Congress have received information through General Forman, that Sir Henry Clinton means in person to take post upon the Delaware at Newcastle. I have heard of no preparation at New York for an embarkation of that consequence, or of any other, and therefore I do not put much confidence in the report, upon so large a scale. A party may perhaps be going into the Delaware Bay to interrupt the commerce of Philadelphia, and draw supplies from the disaffected near the shores. I expect to hear of some desertions from

* A combined attack upon New York. VOL. VIII.

you in consequence of your move; but the composition of your troops is good, and, if the officers enter upon the service with alacrity, I have no doubt but the men will soon forget their attachments in this quarter, and follow cheerfully. I am, &c.

TO JONATHAN TRUMBULL, JUNIOR.

New Windsor, 16 April, 1781.

Sir,

Colonel Harrison, who has acted as my secretary since the beginning of 1776, has accepted an honorable and profitable civil appointment in the State of Maryland, and is gone to enjoy it. The circle of my acquaintance does not furnish a character, that would be more pleasing to me as a successor to him, than yourself. I make you the first offer, therefore, of the vacant office, and should be happy in your acceptance of it. The pay is one hundred dollars a month ; the rations those of a Lieutenant-Colonel in the army, which in fact are additional, as the value thereof is received in money. No perquisites appertain to the office. The secretary lives as I do, is at little expense while he is in my family, or when absent on my business, and is in the highest confidence and estimation from the nature of his office. I mention these things for your information, and shall be happy in a speedy and favorable answer, being, with great esteem and regard, &c.*

* The invitation was accepted by Mr. Trumbull.

TO THE PRESIDENT OF CONGRESS.

New Windsor, 16 April, 1781. SIR, Previous to the receipt of your letter,* I had directed the commissary of prisoners to renew a proposal, which was some time since made to the enemy, for exchanging General Burgoyne, and a balance of private prisoners due to us, for the residue of our officers on Long Island, and as many of the southern officers as would make up the difference. My motives for this proposal were these. General Burgoyne is said to be in ill health ; his death would deprive us in exchanges of the value of one thousand and forty private men, or officers equivalent, according to the tariff which has been settled. I thought it advisable not to risk so considerable a loss, when his exchange would give relief to a number of our officers in captivity, and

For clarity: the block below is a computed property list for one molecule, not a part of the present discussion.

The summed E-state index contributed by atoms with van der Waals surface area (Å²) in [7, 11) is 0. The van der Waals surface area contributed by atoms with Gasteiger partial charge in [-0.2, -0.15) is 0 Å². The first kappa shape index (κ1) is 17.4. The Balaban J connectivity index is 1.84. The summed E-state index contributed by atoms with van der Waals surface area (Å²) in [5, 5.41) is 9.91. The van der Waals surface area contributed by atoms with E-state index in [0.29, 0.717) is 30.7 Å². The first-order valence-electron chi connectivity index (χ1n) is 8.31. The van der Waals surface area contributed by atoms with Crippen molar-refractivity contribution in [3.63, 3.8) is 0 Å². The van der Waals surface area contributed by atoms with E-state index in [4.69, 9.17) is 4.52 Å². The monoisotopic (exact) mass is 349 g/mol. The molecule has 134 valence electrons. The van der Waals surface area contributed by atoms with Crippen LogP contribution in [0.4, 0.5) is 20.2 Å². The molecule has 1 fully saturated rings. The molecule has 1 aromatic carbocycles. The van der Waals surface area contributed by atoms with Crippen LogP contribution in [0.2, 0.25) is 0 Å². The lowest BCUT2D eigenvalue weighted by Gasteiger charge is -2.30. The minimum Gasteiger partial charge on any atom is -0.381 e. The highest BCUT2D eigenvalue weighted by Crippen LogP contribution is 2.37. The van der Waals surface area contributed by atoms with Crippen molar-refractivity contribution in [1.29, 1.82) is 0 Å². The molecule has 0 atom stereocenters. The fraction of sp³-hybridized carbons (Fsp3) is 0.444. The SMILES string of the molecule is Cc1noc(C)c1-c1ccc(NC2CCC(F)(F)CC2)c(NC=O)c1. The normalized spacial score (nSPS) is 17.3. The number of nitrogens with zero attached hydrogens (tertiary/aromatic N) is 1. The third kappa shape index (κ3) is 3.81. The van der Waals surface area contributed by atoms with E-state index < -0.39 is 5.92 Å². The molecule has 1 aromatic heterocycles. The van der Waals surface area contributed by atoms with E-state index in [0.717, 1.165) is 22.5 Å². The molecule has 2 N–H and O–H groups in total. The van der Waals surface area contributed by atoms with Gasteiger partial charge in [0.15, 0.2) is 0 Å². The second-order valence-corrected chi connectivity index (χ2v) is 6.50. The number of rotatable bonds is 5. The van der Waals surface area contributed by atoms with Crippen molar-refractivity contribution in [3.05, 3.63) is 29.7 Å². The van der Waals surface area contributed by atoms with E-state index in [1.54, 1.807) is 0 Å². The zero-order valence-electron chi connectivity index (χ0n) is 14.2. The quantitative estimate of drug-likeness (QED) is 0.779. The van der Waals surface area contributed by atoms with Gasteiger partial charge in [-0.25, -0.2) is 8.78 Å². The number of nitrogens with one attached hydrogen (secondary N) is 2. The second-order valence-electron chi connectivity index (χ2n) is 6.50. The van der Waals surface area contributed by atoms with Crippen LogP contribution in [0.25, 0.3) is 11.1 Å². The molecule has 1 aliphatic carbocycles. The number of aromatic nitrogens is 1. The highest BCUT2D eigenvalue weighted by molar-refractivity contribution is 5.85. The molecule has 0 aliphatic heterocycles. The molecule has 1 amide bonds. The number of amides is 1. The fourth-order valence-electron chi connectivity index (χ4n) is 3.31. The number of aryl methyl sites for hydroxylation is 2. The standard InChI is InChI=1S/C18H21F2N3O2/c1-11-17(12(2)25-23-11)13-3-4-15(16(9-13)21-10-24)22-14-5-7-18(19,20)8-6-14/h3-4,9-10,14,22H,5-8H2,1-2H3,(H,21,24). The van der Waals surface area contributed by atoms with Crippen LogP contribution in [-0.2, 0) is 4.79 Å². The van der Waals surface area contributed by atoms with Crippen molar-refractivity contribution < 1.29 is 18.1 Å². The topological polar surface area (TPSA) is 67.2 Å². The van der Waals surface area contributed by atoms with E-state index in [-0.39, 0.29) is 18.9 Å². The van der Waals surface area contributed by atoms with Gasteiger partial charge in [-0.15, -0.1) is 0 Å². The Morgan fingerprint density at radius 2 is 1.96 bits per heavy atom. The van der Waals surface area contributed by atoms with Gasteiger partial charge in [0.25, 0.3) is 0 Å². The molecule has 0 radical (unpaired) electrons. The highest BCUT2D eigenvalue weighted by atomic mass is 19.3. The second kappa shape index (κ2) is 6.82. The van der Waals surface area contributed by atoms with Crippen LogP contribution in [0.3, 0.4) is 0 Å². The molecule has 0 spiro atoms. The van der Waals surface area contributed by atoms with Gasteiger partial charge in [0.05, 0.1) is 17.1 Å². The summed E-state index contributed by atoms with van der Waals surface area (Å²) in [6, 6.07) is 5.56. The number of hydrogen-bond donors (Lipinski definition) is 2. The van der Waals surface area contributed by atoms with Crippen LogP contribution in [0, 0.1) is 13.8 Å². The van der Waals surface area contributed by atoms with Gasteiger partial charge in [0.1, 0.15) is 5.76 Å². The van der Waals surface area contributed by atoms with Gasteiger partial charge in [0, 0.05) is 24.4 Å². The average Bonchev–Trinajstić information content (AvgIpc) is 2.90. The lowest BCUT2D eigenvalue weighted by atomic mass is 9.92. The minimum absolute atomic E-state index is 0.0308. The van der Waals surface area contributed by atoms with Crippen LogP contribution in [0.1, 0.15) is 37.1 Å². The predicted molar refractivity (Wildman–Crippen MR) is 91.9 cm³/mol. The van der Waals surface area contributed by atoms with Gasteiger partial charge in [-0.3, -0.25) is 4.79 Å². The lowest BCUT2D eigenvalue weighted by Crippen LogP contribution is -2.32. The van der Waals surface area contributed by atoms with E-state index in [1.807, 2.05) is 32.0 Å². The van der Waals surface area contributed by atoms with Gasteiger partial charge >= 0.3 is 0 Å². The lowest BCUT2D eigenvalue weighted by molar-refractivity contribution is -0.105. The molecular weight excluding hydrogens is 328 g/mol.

* President of Congress to General Washington. _“I have the honor of transmitting to your Excellency the enclosed resolve of the 3d instant, directing the recall of Lieutenant-General Burgoyne, and all other officers, prisoners of war, now absent on their paroles from America, to return immediately.

“ It is proper to inform your Excellency, that this resolution is adopted in consequence of information, that the late President Laurens is confined in the Tower of London, as a state criminal, under pretext of his being guilty of treasonable practices. Should this resolution embarrass or impede any measures your Excellency may have adopted relative or preparatory to a general exchange of prisoners, it is taken for granted that you will please to represent the same to Congress, previously to any proceedings for carrying the resolve into execution.” - April 5th.

Notice of the above requisition was accordingly communicated to Sir Henry Clinton by General Washington, with a request, that the necessary steps might be taken for a speedy compliance with it. In consequence of the fact made known by General Washington, that he had proposed an exchange for General Burgoyne, Congress rescinded their resolve respecting his recall, and authorized the exchange to be completed. — Secret Journals, April 23d. General Clinton was then requested to countermand the order, if it had already been transmitted to England.